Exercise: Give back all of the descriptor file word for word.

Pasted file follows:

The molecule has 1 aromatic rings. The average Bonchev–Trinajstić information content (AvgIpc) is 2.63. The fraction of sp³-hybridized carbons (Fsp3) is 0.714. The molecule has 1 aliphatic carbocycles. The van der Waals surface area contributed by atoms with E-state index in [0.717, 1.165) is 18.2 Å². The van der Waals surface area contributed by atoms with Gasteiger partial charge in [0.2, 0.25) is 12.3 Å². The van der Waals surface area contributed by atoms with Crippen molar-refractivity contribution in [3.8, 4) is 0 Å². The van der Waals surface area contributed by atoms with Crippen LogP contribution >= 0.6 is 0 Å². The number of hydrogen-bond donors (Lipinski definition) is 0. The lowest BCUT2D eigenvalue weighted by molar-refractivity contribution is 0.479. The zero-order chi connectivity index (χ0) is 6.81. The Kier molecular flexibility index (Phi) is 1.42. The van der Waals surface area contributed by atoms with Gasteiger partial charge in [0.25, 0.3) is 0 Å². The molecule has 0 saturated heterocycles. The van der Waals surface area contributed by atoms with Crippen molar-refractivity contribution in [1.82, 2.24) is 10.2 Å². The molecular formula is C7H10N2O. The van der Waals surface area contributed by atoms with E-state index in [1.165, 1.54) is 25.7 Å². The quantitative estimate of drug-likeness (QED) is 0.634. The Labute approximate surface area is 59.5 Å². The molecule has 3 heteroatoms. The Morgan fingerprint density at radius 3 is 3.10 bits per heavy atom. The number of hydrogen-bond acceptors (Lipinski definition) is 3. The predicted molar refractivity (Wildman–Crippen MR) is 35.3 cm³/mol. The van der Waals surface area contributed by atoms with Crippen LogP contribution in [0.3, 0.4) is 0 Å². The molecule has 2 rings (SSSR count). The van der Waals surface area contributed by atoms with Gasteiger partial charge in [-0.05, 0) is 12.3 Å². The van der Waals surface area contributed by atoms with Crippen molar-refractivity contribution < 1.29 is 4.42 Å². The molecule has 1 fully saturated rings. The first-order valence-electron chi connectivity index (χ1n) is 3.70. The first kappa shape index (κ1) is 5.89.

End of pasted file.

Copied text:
The molecule has 1 aromatic rings. The average Bonchev–Trinajstić information content (AvgIpc) is 2.63. The fraction of sp³-hybridized carbons (Fsp3) is 0.714. The molecule has 1 aliphatic carbocycles. The van der Waals surface area contributed by atoms with E-state index in [0.717, 1.165) is 18.2 Å². The van der Waals surface area contributed by atoms with Gasteiger partial charge in [0.2, 0.25) is 12.3 Å². The van der Waals surface area contributed by atoms with Crippen molar-refractivity contribution in [3.8, 4) is 0 Å². The van der Waals surface area contributed by atoms with Crippen LogP contribution >= 0.6 is 0 Å². The number of hydrogen-bond donors (Lipinski definition) is 0. The lowest BCUT2D eigenvalue weighted by molar-refractivity contribution is 0.479. The zero-order chi connectivity index (χ0) is 6.81. The Kier molecular flexibility index (Phi) is 1.42. The van der Waals surface area contributed by atoms with Gasteiger partial charge in [0.25, 0.3) is 0 Å². The molecule has 0 saturated heterocycles. The van der Waals surface area contributed by atoms with Crippen molar-refractivity contribution in [1.82, 2.24) is 10.2 Å². The molecular formula is C7H10N2O. The van der Waals surface area contributed by atoms with E-state index in [1.165, 1.54) is 25.7 Å². The quantitative estimate of drug-likeness (QED) is 0.634. The Labute approximate surface area is 59.5 Å². The molecule has 3 heteroatoms. The Morgan fingerprint density at radius 3 is 3.10 bits per heavy atom. The number of hydrogen-bond acceptors (Lipinski definition) is 3. The predicted molar refractivity (Wildman–Crippen MR) is 35.3 cm³/mol. The van der Waals surface area contributed by atoms with Crippen LogP contribution in [0.3, 0.4) is 0 Å². The molecule has 2 rings (SSSR count). The van der Waals surface area contributed by atoms with Gasteiger partial charge in [-0.05, 0) is 12.3 Å². The van der Waals surface area contributed by atoms with Crippen molar-refractivity contribution < 1.29 is 4.42 Å². The molecule has 1 fully saturated rings. The first-order valence-electron chi connectivity index (χ1n) is 3.70. The first kappa shape index (κ1) is 5.89.